Determined Advocacy in Overtime, Wage and Hours Disputes
Employment attorney in Sussex County, New Jersey protects your rights
Have you been denied overtime? Have you been forced to work “off the clock” or to pay for incidentals your employer should have provided? You put in an honest day’s work, and you deserve honest compensation. But what happens when your employer uses underhanded tactics to deny you full pay? If you’ve faced any of these situations, it’s time to call Kevin T. Kutyla, Esq. As a civil trial attorney certified by the Supreme Court of New Jersey, with more than 25 years of experience in employment law, I have the knowledge and skill to litigate your case. Moreover, I am passionate about workers’ rights, so you can trust me to fight aggressively on your behalf to uphold your legal rights and deliver positive results.
Upholding state and federal wage and hour protections
The landmark federal law providing wage and hour protection was the Fair Labor Standards Act (FLSA), first passed in 1938. Since then, the act has been amended some 20 times, adding to protections for workers. Individual states have also passed laws giving even greater protections to workers than the federal statute provides. Key provisions of the FLSA with regard to wage and hours are:
- Federal minimum wage — FLSA established a mandatory minimum hourly rate of pay for all wage workers except those who receive tips. The federal minimum wage is currently $7.25 an hour, but New Jersey has a higher state minimum wage, $8.44 an hour.
- 40-hour work week — FLSA established 40 hours as a standard work week. If wage earners work for more than 40 hours in a seven-day period, they must receive overtime for the additional time. Certain industries are exempt under the federal law.
- Overtime pay — The rate for overtime pay is one and one half the worker’s standard rate.
In summary, you cannot be paid less than $8.44 per hour to work in New Jersey, and if you work more than 40 hours, you must receive an amount equal to 150 percent of your usual hourly rate (at least $12.66 per hour) for the extra hours.
Common wage and hour violations in New Jersey
Sussex and Morris counties are not known for operating sweatshops, but that doesn’t mean some employers aren’t violating state or federal employment law. Here are a few ways an employer might violate wage and hour laws:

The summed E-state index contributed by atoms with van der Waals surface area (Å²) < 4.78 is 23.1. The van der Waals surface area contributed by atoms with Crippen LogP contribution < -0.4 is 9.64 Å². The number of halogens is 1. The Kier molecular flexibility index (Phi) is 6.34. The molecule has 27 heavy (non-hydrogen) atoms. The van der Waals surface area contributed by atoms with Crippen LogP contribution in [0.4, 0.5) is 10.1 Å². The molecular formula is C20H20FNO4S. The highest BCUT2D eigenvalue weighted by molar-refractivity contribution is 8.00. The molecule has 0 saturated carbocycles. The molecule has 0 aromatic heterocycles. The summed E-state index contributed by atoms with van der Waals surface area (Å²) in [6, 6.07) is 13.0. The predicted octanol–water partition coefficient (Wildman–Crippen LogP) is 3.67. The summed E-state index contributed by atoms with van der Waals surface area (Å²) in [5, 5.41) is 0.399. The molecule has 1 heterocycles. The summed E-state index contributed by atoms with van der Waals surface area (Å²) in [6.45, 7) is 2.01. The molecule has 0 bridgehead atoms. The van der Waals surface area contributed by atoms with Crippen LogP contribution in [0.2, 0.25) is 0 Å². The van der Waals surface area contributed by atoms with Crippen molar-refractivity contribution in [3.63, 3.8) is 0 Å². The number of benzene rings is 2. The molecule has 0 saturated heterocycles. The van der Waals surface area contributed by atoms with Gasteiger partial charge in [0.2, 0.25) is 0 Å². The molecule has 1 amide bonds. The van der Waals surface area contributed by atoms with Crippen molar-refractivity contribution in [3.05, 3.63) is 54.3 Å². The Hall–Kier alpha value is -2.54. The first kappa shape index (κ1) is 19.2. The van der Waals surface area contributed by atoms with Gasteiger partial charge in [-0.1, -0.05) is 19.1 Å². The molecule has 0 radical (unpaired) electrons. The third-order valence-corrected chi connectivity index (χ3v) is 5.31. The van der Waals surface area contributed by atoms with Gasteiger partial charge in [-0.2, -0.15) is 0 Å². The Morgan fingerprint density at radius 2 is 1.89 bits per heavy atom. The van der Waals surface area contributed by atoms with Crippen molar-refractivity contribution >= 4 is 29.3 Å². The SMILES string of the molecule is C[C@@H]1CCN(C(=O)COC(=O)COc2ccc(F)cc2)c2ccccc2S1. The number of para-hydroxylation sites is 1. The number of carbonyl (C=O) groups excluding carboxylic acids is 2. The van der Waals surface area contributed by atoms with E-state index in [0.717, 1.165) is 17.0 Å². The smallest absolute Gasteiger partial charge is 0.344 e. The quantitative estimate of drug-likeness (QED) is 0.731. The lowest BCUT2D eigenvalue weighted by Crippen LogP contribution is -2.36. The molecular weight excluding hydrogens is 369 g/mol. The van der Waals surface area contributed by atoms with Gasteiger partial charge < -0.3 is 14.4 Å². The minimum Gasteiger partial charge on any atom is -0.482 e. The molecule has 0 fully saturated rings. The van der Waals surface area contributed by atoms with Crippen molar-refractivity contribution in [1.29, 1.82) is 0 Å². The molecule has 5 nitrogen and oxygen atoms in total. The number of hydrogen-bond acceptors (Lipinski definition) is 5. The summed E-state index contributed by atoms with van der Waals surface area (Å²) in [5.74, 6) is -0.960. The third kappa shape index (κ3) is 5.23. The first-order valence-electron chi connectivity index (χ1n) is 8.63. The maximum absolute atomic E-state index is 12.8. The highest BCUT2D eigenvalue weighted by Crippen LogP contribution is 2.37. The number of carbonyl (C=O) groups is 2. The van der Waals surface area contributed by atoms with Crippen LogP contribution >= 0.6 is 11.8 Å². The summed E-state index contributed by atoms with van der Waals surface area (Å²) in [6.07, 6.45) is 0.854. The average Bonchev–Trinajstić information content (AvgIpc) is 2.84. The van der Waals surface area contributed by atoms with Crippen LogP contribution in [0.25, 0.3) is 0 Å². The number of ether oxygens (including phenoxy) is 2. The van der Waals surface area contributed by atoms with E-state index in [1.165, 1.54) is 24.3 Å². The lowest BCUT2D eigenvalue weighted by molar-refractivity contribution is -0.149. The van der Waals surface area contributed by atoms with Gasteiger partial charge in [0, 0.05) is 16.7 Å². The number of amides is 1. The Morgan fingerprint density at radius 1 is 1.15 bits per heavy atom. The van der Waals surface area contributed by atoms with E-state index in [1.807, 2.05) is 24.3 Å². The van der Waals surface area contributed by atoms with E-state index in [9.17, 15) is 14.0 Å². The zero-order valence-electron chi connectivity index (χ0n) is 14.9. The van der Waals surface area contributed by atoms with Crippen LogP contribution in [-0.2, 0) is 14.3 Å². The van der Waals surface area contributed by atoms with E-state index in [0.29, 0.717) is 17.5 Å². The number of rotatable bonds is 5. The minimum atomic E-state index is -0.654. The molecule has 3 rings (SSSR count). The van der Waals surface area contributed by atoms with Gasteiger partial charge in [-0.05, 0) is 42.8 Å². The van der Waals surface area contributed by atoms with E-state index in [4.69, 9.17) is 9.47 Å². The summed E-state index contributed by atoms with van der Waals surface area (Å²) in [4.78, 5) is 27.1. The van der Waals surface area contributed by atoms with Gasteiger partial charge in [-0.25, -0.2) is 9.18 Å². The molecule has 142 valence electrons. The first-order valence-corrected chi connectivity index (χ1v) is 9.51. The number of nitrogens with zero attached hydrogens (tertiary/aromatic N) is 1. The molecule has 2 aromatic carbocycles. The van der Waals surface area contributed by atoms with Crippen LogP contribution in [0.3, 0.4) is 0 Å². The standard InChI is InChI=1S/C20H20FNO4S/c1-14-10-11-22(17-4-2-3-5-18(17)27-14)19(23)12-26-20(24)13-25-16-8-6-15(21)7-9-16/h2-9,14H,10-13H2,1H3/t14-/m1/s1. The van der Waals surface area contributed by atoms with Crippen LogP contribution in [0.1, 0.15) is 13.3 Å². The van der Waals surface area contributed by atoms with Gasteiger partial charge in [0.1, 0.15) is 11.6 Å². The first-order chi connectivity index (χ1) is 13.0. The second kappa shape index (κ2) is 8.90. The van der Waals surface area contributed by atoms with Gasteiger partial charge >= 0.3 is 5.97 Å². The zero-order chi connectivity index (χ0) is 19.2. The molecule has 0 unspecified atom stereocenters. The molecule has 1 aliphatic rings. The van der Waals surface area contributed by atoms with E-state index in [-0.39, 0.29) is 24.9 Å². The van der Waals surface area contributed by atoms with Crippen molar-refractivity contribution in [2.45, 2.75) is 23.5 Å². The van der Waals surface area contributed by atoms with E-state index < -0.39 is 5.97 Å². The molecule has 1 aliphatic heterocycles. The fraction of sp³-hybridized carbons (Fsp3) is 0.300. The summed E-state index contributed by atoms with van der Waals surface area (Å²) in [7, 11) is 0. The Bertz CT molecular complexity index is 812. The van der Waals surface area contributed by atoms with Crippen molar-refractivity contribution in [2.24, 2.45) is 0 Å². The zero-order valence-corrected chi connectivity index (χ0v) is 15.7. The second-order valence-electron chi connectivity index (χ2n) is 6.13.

- Misclassification of workers — Only wage earners (workers paid by the hour) are eligible for overtime. If you are earning a regular monthly salary, you are considered “exempt.” But are you? Courts look at the type of work you do to determine whether you are “management” or a “professional,” not just at how you are paid. Businesses also misclassify workers as independent contractors to avoid wage and hour laws, which only apply to employees.
- Preliminary duties — The law does not demand compensation for activities that are preparatory to work, but what is the line between preparation and actual performance of job duties? If you can’t do your job without fifteen minutes of pre-work labor, maybe you should be compensated for that time.
- On-call time — If your boss needs to reach you when you are “off the clock,” maybe the clock is still ticking. If your free time is too restricted, it might actually be work time. If you’re expected to respond to lengthy emails in the evening, you might be eligible for overtime.
- Improper deductions from salaries — Wage earners may think they’re being paid above the minimum wage until they see what the boss has deducted for uniforms or other incidentals. Suddenly, you’re earning at an illegally low rate.
- Stealing your tips — Managers are generally not allowed to participate in tip pools. If, for example, a restaurant requires you to pool tips with other servers, the owner can’t help himself to a cut simply for seating customers at your station.
Wage and hour cases vary, depending on circumstances. In some instances, employers simply don’t understand the law, so all it takes is a letter or a phone call to set the issue straight. Other times, the employers know they’re cheating their workers but won’t admit it and try to cover up the fact. Sometimes, a large corporation is systemically cheating workers, but all it takes is one worker who is brave enough to step forward for the situation to start to turn around. If your employer is infringing on your rights, I’m prepared to fight for the compensation and the respect you deserve.
Let a board-certified trial lawyer resolve your wage and hour dispute
If you suspect your employer is violating state or federal wage and hour law, Kevin T. Kutyla, Esq. is ready to help. For more than 25 years, I have delivered positive results for my employment law clients. Call 862-354-8931 or contact me online to schedule an appointment. In addition to my office at 15 Commerce Boulevard in Succasunna, I have a Newton office at 93 Spring Street, across from the Newton Green.